While IT security managers in companies and public administrations rely on the concept of Zero Trust, APTS (Advanced Persistent Threats) are putting its practical effectiveness to the test. Analysts, on the other hand, understand that Zero Trust can only be achieved with comprehensive insight into one's own network.

Just recently, an attack believed to be perpetrated by the Chinese hacker group Storm-0558 targeted several government agencies. They used fake digital authentication tokens to access webmail accounts running on Microsoft's Outlook service. In this incident, the attackers stole a signing key from Microsoft, enabling them to issue functional access tokens for Outlook Web Access (OWA) and Outlook.com and to download emails and attachments. Due to a plausibility check error, the digital signature, which was only intended for private customer accounts (MSA), also worked in the Azure Active Directory for business customers.

Embracing the Zero Trust Revolution

According to a report by vendor Okta (State of Zero-Trust Security 2022) 97% of respondents are already engaged in a zero-trust strategy or plan to implement one within the next 18 months. This has increased the percentage of Zero Trust advocates from 24% (2021) to 55% (2022). The security model known as Zero Trust is an overarching security strategy designed to continuously audit and verify access to resources, both internally and externally. Many organizations are embracing this security strategy based on the principle that network devices and users must constantly prove their identity, as they are not automatically trusted.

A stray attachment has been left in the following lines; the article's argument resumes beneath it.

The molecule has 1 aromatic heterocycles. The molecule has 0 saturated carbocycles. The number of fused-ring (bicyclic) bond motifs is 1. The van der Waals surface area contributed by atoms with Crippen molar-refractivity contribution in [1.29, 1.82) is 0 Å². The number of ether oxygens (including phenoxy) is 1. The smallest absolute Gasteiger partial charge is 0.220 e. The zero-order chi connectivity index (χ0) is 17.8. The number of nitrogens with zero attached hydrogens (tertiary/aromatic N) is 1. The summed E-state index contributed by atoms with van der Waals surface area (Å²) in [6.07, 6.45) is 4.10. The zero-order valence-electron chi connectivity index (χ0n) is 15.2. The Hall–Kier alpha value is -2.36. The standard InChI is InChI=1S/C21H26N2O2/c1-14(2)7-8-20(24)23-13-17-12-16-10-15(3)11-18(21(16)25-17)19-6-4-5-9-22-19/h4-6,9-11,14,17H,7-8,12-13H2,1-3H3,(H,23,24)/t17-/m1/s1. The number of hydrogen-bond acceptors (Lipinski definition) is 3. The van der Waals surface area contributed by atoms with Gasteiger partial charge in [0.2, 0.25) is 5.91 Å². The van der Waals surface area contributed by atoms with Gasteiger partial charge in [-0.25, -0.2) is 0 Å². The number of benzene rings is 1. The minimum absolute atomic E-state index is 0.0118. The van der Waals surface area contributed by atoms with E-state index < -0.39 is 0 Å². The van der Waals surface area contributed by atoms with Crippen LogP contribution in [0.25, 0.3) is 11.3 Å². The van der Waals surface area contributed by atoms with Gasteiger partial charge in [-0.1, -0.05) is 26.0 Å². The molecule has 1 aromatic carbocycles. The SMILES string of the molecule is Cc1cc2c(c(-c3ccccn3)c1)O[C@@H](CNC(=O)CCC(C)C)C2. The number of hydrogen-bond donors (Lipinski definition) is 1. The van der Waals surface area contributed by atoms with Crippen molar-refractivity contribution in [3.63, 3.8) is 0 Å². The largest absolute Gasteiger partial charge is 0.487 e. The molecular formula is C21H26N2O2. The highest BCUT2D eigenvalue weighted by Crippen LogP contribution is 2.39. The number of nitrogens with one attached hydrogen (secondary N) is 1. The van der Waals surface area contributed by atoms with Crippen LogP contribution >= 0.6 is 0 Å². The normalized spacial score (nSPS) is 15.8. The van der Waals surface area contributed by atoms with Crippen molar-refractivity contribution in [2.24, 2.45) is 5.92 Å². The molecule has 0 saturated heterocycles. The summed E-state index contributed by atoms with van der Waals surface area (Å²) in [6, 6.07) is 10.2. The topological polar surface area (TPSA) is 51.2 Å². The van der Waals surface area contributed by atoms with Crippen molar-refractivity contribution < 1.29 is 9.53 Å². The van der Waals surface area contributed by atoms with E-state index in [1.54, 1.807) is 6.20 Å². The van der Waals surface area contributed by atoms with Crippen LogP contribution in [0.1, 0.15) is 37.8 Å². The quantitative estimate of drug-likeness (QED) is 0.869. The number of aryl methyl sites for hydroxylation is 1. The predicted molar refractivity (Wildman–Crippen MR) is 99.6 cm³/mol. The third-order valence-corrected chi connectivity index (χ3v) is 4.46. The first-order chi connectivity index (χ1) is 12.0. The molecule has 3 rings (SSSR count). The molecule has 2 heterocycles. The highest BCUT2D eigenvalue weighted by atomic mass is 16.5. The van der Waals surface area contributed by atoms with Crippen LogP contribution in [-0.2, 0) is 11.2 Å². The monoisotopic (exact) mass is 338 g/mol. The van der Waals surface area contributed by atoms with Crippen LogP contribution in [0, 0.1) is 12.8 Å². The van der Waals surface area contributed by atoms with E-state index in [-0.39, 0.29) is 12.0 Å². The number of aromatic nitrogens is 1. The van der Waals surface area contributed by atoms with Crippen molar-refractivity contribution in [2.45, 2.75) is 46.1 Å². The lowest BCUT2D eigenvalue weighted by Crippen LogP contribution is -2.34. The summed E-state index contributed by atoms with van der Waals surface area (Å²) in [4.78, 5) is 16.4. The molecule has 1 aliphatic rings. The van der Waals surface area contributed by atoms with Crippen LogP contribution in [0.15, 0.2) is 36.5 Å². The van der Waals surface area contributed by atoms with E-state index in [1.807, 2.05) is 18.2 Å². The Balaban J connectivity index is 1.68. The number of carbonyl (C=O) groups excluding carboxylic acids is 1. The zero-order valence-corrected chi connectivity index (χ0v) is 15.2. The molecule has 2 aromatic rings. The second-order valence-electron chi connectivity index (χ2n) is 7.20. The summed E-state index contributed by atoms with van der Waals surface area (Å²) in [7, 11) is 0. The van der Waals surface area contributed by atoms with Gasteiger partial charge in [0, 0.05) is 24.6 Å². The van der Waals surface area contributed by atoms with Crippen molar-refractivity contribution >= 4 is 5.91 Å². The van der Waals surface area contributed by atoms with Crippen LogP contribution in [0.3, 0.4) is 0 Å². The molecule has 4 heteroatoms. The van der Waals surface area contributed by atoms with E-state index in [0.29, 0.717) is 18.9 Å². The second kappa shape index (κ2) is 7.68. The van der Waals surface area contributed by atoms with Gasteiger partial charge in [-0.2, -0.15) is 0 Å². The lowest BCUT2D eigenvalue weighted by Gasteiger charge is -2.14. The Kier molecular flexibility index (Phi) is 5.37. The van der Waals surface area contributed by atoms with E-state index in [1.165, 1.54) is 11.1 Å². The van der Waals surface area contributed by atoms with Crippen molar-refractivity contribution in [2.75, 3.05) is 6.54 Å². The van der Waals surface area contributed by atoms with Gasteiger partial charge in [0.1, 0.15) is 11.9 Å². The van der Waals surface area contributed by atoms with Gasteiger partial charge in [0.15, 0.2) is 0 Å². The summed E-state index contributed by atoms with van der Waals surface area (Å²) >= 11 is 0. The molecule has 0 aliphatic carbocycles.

Zero Trust relies on continuous monitoring and dynamic control for applications, users and devices. It limits access to resources to the absolute minimum and all identities on the platform are evaluated using the same criteria as hosts. The overarching goal is to enhance security by granting access only to those who continuously prove their identity and whose behavior is under constant scrutiny.

Peering Past the Perimeter: What is Really Happening in Your Network

Identity and access management (IAM) undoubtedly play a fundamental role in Zero Trust. Unfortunately, constant verification of users' identities proves ineffective in cases of stolen identity. Moreover, attackers can bypass these systems by manipulating meta-information, such as the geolocation of a potential login, using a spoofed VPN address. IDS/IPS systems are tasked with detecting suspicious or unauthorized activity, virus infections, malware and ransomware, zero-day attacks, SQL injection and more. However, IDS/IPS systems often only detect known signatures, such as previously identified malicious domains or IP addresses. If a domain hasn't been flagged as malicious beforehand, conventional security solutions may overlook it, allowing attackers to exploit the weak link in the chain. Consequently, traditional cybersecurity systems can sometimes falter when it comes to actualizing Zero Trust in action.

To implement a Zero Trust security strategy effectively, organizations are increasingly turning to network analysis tools, as recently recommended by the analyst firm Forrester ("The Network Analysis and Visibility Landscape, Q1 2023"). According to the Forrester report, security and risk professionals should employ Network Detection and Response (NDR) tools to monitor their networks, search for threats, detect applications and assets, and capture malicious data packets. These actions contribute to the effective detection of threats within IT infrastructures.